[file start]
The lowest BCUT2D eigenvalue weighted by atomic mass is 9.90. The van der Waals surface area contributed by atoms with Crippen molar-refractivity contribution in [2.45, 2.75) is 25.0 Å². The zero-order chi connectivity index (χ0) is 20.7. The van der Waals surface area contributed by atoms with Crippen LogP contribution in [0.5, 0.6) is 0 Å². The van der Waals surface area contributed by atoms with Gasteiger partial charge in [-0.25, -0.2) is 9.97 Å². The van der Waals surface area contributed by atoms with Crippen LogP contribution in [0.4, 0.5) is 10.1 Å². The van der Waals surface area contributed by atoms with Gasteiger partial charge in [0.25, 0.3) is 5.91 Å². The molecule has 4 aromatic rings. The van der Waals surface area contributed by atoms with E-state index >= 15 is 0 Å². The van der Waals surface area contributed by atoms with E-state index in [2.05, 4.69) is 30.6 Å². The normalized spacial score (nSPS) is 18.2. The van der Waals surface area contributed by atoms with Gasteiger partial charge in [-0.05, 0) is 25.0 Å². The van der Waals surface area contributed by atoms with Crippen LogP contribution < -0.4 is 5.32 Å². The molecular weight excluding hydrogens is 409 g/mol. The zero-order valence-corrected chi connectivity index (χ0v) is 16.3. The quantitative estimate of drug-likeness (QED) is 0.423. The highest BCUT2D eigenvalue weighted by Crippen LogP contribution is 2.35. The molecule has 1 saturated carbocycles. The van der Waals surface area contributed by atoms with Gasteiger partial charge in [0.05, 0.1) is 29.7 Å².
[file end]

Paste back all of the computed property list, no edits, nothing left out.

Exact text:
The lowest BCUT2D eigenvalue weighted by atomic mass is 9.90. The van der Waals surface area contributed by atoms with Crippen molar-refractivity contribution in [2.45, 2.75) is 25.0 Å². The zero-order chi connectivity index (χ0) is 20.7. The van der Waals surface area contributed by atoms with Crippen LogP contribution in [0.5, 0.6) is 0 Å². The van der Waals surface area contributed by atoms with Gasteiger partial charge in [-0.25, -0.2) is 9.97 Å². The van der Waals surface area contributed by atoms with Crippen LogP contribution in [0.4, 0.5) is 10.1 Å². The van der Waals surface area contributed by atoms with Gasteiger partial charge in [0.25, 0.3) is 5.91 Å². The molecule has 4 aromatic rings. The van der Waals surface area contributed by atoms with E-state index >= 15 is 0 Å². The van der Waals surface area contributed by atoms with E-state index in [2.05, 4.69) is 30.6 Å². The normalized spacial score (nSPS) is 18.2. The van der Waals surface area contributed by atoms with Gasteiger partial charge in [-0.05, 0) is 25.0 Å². The van der Waals surface area contributed by atoms with Crippen LogP contribution < -0.4 is 5.32 Å². The molecular weight excluding hydrogens is 409 g/mol. The zero-order valence-corrected chi connectivity index (χ0v) is 16.3. The quantitative estimate of drug-likeness (QED) is 0.423. The highest BCUT2D eigenvalue weighted by Crippen LogP contribution is 2.35. The molecule has 1 saturated carbocycles. The van der Waals surface area contributed by atoms with Gasteiger partial charge in [0.05, 0.1) is 29.7 Å².